Posted July 24, 2010

I am a 46 year old woman who was diagnosed with bipolar disorder just over three months ago and I have so many unanswered questions….

My current struggle is about a big decision my husband and I just made. In a moment of mania, I signed an agreement regarding a living and ministry situation that was presented to us. I now realize that I made this decision with haste. I’m not sure how to get out of the agreement? (It’s not a legal & binding document).

My wonderful husband doesn’t understand what I’m going through, and I’m not sure how to explain this all to him.

Is anyone able to give some suggestions, I would appreciate it.

And yes I am on meds; Seroquel and Fluoxetine (Prozac).


  1. Dear Kathleen, I could write a book I suppose. My husband and I have been married 48+ years. He had his first manic episode back in 1966. The others were 1968, 1971, 1972, 1973, 1994, and 1998. Those were all manic episodes followed by severe depression. Each manic episode required hospitalization because he became psychotic, thinking he was Jesus or God and everything else that accompanies this horrific disease. He would be hospitalized up to 8 weeks for the mania. He’s had depresssion with each one, the severest being his first episode. During this time he tried to commit suicide on 2 occasions. He had one time that was only a 6 week depression (no mania preceeded it) where he slept all the time and only got out of bed to eat or go to the bathroom. Going through a manic episode is like going through a hell on earth, for the non-afflicted loved one. Going through a depressive episode is like a hell on earth for the afflicted one. My husband started on lithium back in 1971, but didn’t want to take his medicine. After the episode in 1973, he became faithful to do so. Now he takes both lithium and depakote. He takes wellbutrin also. I think these medications are a gift from God. They have helped my husband to live a normal life. They have helped us live a normal life. (We had 2 small children when this first happened and I was expecting our 3rd child. Four years later we had one more child. Now they are all grown and happily married.) Oh yes, our lives get interrupted when an episode happens, but basically his disease is under control. I feel like every episode seems to wipe a year out of your life between the 2 month mania and the several months of depression. My husband is a wonderful man, it’s not his fault this happened to him. But it is very hard on everyone when these episodes happen. I give God the glory for all He has helped the two of us through.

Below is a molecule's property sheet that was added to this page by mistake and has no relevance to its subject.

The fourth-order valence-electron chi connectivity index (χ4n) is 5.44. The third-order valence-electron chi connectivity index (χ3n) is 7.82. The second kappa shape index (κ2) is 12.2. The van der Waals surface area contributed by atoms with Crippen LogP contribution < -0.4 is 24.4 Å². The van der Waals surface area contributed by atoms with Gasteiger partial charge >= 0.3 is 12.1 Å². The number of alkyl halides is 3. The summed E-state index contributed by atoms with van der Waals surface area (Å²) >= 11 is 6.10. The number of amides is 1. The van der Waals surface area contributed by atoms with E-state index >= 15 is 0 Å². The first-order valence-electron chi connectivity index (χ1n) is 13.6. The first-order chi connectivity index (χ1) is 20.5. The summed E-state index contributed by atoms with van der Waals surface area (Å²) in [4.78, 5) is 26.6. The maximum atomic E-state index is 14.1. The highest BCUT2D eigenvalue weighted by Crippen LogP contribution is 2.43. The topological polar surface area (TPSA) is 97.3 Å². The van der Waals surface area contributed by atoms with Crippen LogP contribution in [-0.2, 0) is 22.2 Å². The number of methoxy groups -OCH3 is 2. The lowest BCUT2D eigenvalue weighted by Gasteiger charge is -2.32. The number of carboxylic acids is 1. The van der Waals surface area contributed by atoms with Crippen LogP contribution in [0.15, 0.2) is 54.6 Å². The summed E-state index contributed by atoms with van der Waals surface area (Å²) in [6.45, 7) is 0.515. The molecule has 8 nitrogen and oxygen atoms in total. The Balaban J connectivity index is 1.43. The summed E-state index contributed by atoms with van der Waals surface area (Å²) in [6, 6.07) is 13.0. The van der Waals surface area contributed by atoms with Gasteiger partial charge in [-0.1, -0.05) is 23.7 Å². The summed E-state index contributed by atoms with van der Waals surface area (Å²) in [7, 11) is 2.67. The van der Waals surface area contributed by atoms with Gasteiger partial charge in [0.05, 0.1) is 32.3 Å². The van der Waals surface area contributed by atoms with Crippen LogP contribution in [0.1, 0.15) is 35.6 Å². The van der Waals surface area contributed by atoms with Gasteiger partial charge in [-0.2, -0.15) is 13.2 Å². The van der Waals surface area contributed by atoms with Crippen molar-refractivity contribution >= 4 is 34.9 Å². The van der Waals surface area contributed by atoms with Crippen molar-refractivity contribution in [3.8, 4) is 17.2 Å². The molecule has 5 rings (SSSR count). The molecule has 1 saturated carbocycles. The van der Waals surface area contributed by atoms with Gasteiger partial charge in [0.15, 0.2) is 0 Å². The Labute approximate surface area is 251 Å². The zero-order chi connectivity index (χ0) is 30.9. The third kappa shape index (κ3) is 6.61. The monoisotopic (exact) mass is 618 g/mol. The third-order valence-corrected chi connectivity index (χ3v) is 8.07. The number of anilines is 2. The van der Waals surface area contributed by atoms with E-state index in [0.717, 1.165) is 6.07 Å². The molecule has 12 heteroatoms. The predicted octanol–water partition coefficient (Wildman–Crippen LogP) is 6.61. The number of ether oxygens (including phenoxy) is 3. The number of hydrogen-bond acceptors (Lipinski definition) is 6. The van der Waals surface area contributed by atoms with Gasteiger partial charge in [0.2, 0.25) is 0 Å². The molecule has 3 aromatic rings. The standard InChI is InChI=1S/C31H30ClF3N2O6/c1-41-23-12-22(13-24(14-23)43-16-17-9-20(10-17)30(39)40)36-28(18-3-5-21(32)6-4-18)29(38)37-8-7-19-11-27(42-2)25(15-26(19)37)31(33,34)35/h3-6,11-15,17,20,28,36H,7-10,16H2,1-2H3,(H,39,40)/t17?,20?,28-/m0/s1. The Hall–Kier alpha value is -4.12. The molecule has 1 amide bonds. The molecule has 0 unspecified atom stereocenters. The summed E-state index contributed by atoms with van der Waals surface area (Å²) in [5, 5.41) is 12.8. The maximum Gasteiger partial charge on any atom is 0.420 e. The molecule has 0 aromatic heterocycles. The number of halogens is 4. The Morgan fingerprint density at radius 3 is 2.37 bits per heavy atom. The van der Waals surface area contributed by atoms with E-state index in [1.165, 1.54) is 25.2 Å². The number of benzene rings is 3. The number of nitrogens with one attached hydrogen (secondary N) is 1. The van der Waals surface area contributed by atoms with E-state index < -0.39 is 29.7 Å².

About any decisions you made while manic, you should not feel bound by them. A person who is in a manic state is not capable of making sound decisions. Just explain to the person you were not well. My husband openly discusses his manic depression. I know a lot of people prefer not to. How does your husband feel about your decision?

  2. I would contact your local or state NAMI affiliate. While they do not give legal advice, they could be able to connect you with legal assistance (an organization or names of lawyers that have worked with mentally ill people). I needed legal advice a few years ago and didn’t know who to contact – I didn’t want to just pick a lawyer’s name out of the yellow pages. They were able to help in this fashion.